One part of the claim tends to slip past us unnoticed because we have heard it so often that we no longer see what it amounts to. I mean the claim to forgive sins: any sin. Now unless the speaker is God, this is really so preposterous as to be comic. We can all understand how a man forgives offences against himself. You tread on my toe and I forgive you, you steal my money and I forgive you. But what should we make of a man, himself unrobbed and untrodden on, who announced that he forgave you for treading on other men’s toes and stealing other men’s money? Asinine fatuity is the kindest description we should give of his conduct. Yet this is what Jesus did. He told people that their sins were forgiven, and never waited to consult all the other people whom their sins had undoubtedly injured. He unhesitatingly behaved as if He was the party chiefly concerned, the person chiefly offended in all offences. This makes sense only if He really was the God whose laws are broken and whose love is wounded in every sin. In the mouth of any speaker who is not God, these words would imply what I can only regard as a silliness and conceit unrivalled by any other character in history.
Yet (and this is the strange, significant thing) even His enemies, when they read the Gospels, do not usually get the impression of silliness and conceit. Still less do unprejudiced readers. Christ says that He is “humble and meek” and we believe Him; not noticing that, if He were merely a man, humility and meekness are the very last characteristics we could attribute to some of His sayings.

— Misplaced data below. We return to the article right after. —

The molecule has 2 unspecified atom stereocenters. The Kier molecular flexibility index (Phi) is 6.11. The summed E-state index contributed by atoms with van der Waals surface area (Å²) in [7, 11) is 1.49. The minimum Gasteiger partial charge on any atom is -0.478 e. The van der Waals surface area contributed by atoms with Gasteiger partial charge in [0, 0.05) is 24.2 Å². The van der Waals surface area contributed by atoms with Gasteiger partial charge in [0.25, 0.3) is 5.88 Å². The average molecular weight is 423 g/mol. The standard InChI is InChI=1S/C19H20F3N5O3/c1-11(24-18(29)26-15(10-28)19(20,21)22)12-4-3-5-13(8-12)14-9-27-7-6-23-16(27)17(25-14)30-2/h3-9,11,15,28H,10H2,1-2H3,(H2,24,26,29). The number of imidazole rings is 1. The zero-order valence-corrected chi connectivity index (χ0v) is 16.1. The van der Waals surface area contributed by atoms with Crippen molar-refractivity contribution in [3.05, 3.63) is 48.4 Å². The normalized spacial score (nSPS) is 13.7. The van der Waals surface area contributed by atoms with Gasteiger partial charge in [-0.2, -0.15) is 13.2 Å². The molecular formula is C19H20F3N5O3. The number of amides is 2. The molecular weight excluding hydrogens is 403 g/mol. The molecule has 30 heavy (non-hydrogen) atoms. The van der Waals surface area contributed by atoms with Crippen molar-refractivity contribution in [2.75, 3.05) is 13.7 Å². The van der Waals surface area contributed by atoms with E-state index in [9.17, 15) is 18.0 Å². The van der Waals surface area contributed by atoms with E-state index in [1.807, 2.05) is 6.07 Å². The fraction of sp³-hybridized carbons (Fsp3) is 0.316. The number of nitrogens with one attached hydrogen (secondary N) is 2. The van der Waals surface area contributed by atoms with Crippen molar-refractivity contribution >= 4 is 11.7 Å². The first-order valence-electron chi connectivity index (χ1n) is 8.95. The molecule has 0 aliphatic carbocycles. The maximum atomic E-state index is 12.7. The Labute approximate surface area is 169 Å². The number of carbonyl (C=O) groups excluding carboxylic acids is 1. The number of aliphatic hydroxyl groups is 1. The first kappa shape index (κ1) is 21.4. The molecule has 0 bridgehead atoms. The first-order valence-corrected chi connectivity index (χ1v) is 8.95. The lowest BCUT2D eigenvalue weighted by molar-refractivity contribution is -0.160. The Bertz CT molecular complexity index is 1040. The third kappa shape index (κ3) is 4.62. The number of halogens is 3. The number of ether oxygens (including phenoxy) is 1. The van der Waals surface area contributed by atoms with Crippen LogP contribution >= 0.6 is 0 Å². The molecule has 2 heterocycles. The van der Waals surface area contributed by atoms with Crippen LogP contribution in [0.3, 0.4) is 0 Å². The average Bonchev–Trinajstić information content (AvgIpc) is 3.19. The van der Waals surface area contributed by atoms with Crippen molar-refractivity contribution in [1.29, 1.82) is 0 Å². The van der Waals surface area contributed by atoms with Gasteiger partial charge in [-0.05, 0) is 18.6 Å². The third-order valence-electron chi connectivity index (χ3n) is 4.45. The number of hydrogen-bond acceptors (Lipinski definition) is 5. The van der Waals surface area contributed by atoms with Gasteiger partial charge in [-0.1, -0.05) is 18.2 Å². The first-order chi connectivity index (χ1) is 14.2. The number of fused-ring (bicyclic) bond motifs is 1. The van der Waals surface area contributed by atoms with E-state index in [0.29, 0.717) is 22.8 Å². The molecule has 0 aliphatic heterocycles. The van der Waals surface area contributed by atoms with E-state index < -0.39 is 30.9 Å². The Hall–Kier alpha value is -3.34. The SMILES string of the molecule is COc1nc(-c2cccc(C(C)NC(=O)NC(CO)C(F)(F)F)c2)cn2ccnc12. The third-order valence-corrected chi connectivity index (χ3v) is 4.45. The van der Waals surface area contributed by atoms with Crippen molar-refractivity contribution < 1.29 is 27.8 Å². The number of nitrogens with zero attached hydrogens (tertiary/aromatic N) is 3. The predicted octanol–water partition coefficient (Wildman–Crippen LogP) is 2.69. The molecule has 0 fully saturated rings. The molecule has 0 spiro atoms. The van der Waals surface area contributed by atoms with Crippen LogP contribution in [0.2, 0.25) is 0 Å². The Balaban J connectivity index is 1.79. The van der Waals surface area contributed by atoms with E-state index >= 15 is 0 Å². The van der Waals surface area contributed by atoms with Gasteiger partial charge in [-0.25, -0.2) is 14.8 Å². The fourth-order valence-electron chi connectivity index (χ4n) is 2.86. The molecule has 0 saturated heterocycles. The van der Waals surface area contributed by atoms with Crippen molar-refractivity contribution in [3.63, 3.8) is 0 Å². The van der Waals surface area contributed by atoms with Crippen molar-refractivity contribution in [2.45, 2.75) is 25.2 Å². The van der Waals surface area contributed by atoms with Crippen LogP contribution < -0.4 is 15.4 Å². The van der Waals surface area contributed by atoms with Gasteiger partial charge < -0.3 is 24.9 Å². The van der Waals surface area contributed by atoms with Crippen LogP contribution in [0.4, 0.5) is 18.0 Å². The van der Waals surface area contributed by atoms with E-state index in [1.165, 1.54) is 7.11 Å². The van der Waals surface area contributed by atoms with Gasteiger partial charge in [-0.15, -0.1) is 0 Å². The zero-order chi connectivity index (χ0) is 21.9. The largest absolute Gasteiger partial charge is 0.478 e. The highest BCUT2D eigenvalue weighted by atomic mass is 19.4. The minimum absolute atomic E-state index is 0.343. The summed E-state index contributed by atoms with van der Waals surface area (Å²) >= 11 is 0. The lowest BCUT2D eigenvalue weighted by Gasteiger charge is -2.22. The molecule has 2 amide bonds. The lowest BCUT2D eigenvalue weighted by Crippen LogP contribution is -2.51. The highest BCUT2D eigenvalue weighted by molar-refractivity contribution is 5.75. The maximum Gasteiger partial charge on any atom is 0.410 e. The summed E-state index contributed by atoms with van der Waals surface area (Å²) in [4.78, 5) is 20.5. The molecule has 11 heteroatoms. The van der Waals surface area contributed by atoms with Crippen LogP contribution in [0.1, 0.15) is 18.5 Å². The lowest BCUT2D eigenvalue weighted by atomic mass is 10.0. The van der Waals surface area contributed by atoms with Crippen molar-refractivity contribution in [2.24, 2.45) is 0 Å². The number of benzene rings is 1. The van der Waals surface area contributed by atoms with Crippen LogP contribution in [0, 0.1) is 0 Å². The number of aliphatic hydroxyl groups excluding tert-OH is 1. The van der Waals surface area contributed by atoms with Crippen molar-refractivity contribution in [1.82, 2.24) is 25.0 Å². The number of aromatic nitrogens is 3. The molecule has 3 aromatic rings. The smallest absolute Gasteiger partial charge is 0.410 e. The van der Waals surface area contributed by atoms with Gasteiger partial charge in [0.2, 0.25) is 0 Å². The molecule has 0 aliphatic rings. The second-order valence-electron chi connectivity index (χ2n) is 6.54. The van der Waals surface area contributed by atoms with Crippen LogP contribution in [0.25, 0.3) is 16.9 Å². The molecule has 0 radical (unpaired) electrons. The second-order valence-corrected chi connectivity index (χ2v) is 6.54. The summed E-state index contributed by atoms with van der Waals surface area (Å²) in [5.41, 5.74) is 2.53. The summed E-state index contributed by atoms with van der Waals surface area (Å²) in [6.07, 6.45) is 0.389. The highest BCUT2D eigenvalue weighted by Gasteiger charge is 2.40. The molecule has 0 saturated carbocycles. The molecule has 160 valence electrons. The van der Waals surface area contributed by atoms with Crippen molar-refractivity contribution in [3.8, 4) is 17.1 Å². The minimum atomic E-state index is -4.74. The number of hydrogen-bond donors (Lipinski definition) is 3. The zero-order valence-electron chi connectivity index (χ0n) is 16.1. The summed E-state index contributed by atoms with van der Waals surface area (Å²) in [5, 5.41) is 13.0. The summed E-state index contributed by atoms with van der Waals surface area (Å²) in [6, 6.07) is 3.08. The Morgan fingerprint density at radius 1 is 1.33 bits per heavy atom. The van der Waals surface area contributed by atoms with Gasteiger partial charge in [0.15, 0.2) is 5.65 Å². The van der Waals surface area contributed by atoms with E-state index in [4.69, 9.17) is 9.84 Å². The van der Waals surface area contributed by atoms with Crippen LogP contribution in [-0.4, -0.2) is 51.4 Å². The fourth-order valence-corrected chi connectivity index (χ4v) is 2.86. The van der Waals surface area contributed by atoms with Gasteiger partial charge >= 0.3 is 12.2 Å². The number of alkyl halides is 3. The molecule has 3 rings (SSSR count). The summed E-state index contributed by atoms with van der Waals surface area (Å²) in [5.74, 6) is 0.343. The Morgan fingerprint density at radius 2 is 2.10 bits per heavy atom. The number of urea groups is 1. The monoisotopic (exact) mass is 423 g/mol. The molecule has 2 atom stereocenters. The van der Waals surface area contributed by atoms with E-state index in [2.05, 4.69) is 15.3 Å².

I am trying here to prevent anyone saying the really foolish thing that people often say about Him: “I’m ready to accept Jesus as a great moral teacher, but I don’t accept His claim to be God.” That is the one thing we must not say. A man who was merely a man and said the sort of things Jesus said would not be a great moral teacher. He would either be a lunatic—on a level with the man who says he is a poached egg—or else he would be the Devil of Hell. You must make your choice. Either this man was, and is, the Son of God: or else a madman or something worse. You can shut Him up for a fool, you can spit at Him and kill Him as a demon; or you can fall at His feet and call Him Lord and God. But let us not come with any patronising nonsense about His being a great human teacher. He has not left that open to us. He did not intend to.(52-56)